– Local playwright John Morogiello (most famous in DC for Irish Authors Held Hostage) is one of three American playwrights being produced this month in Vienna, Austria. The other two are Tennessee Williams, and Eugene O’Neill. Here’s his account of the European premiere of Engaging Shaw. –
Archives for April 2012
The 39 Steps
I am going to give you a summary of this astounding tour de farce, now playing at the Mulitz-Gudelsky Theatre Lab of the Olney Center for the Arts, and then recommend that you forget it immediately.
How many faces have historians and powers-that-be overlooked in favor of a cleaner ending, or a more convenient moral? History has captives and casualties, buried in basements and the minds of those that witnessed these crimes for themselves. Lynn Nottage’s Las Meninas, directed by Eve Muson at Rep Stage, pauses to examine these crimes, peering […]
Hamlecchino: Clown Prince of Denmark
Don’t take this the wrong way, but Hamlet has always been difficult for me. Yeah, there are more than a few who say it’s Shakespeare’s greatest play (though the older you get, the more you appreciate King Lear). But, to me, the Danish Play is too ponderous for its own good. George Bernard Shaw — […]
True story: My mother took my sister and my seven year-old self to see “Mary Poppins” in 1964 at a downtown Baltimore movie palace—who knows, it could have been the Hippodrome. The gilded theater was filled with mothers in suits and white gloves toting their daughters in crinolined party dresses.
End of the Rainbow
We owe the Brits a great debt for gifting us with the bombshell called Tracie Bennett. The slim actress/singer, who would appear from her photo to be a contemporarily coiffed blonde, has immersed herself into the psyche and spirit of Judy Garland in the play called End of the Rainbow which exposes us, in grim […]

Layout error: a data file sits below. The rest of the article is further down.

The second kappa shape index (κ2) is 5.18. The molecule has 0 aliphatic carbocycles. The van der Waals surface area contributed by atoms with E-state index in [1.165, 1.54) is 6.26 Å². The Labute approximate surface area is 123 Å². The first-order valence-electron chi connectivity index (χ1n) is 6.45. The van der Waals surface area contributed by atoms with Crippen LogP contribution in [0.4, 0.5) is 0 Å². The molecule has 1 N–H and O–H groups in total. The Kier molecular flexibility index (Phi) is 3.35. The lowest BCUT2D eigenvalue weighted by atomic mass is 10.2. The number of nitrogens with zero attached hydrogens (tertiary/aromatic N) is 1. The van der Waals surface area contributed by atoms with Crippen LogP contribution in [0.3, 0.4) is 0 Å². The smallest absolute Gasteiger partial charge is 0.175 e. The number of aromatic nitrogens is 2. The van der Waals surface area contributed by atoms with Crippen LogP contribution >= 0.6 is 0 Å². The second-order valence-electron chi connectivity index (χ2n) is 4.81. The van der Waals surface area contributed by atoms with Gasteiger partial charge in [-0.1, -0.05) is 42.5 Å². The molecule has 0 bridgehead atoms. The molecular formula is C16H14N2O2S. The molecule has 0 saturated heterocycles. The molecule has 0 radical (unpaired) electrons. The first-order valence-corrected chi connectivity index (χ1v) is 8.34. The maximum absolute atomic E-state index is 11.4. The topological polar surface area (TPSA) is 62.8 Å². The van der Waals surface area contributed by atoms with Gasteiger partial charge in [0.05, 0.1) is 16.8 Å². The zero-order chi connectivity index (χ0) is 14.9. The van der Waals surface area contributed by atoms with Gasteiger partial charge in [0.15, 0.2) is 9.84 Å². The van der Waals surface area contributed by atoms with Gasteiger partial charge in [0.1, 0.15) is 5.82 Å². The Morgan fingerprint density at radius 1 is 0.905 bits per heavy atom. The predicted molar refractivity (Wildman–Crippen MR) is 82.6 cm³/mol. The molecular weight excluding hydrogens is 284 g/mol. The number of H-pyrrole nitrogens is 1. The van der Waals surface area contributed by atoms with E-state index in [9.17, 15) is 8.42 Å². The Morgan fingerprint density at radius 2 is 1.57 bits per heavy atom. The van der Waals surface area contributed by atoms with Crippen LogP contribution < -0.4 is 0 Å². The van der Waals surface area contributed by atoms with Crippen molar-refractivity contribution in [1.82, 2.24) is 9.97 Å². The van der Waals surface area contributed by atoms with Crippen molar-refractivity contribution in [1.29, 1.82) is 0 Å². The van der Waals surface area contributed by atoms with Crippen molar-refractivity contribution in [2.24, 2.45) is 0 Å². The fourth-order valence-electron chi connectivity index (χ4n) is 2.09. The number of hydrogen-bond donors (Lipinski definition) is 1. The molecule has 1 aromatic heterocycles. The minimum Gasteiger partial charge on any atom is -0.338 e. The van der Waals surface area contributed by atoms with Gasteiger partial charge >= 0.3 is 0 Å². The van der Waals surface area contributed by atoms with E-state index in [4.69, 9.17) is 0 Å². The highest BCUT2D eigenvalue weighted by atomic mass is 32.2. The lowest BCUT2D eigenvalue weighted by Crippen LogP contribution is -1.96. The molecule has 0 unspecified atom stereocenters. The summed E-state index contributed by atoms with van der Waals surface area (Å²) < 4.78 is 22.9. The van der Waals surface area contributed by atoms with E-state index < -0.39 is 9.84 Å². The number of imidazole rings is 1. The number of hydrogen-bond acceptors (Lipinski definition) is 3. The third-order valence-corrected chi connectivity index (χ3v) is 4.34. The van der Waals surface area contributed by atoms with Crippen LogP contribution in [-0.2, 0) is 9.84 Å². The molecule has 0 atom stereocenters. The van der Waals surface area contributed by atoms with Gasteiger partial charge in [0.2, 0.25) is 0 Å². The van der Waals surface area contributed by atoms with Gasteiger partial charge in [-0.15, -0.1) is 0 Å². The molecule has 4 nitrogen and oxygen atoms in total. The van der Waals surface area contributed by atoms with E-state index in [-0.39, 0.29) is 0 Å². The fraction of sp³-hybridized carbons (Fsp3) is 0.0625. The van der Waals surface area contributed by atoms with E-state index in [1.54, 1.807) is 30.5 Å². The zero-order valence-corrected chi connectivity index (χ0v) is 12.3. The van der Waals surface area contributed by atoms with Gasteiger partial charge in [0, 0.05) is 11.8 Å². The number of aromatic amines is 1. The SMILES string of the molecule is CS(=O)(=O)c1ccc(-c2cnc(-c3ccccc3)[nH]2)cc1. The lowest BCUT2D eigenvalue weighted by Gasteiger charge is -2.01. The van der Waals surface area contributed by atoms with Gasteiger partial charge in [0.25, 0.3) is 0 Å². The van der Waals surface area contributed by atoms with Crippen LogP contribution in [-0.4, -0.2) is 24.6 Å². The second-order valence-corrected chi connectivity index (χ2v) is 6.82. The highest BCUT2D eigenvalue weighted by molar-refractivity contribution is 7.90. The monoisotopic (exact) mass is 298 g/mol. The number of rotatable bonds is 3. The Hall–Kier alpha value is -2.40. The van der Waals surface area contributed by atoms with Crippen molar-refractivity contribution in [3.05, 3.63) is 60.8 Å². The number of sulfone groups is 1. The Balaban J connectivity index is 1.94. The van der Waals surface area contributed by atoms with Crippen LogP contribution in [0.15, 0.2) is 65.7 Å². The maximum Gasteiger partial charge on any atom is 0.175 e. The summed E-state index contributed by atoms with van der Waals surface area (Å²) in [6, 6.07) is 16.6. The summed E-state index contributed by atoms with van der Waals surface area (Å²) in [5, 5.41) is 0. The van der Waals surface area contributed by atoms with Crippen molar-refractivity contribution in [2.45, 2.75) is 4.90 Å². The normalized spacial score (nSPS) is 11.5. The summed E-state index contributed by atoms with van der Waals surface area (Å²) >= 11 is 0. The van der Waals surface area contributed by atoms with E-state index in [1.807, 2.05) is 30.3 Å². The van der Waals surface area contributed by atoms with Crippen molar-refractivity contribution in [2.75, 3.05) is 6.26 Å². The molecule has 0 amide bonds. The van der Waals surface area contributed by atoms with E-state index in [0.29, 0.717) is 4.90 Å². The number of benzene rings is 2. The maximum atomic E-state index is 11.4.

The Nautical Yards
Space is both an inspiration and one that provides parameters to force/collision, a collective of multi-disciplinary artists. The found space of The Yards Park Canal creates a fitting backdrop and also character, one which “speaks” about war and the sea, separation and loss in the company’s newest dance-movement-theatre work, The Nautical Yards.
Begotten: O’Neill and the Harbor of Masks
Fog rises and permeates the stage. From the dark, an ensemble of five actors emerge carrying lanterns. An atonal, drifting melody from an on-stage clarinet player, sounds of lapping water and fog horns lure us into an eerie, supernatural landscape. (Sound design by Roc Lee.)
Joe Brack talks with director and the ‘clowns’ of 39 Steps
How can Patrick Barlow’s play, originally produced in 2005, based on a Hitchcock film from 1935, adapted from a novel published in 1915 written by John Buchan, be a love letter to the theatre? I had the wonderful pleasure of speaking with Olney Theatre Center’s Associate Artistic Director and Director of The 39 Steps, Clay […]
Kaddish, based on a Nobel winning novel, makes its world premiere in a tiny Baltimore space
Director Barbara Lanciers was ready to premiere Kaddish, her version of Imre Kertesz’s novel “Kaddish for an Unborn Child” at the Baltimore Theatre Project. It’s a production she’s been waiting almost a decade to bring to the stage. And for herself and actor Jacob Goodman, it’s been a labor of love. There was only one thing missing: […]
Pinky Swear’s Killing Women
Producer/ stars Allyson Harkey and Karen Lange, in their newest production for Pinky Swear—Marisa Wegryzn’s Killing Women— present a play about the big women’s issues of our day. In particular, the work/ family struggle, and the pitfalls of women in a male-dominated profession. Only here, that profession happens to be professional killing.
One Man, Two Guvnors
Richard Bean, prolific British playwright, has landed with a bang with this, his first export to American shores. A great success for two seasons at the National Theatre in London, a transfer to the West End, where it is now booked through the summer with a second cast, which means we get the first cast […]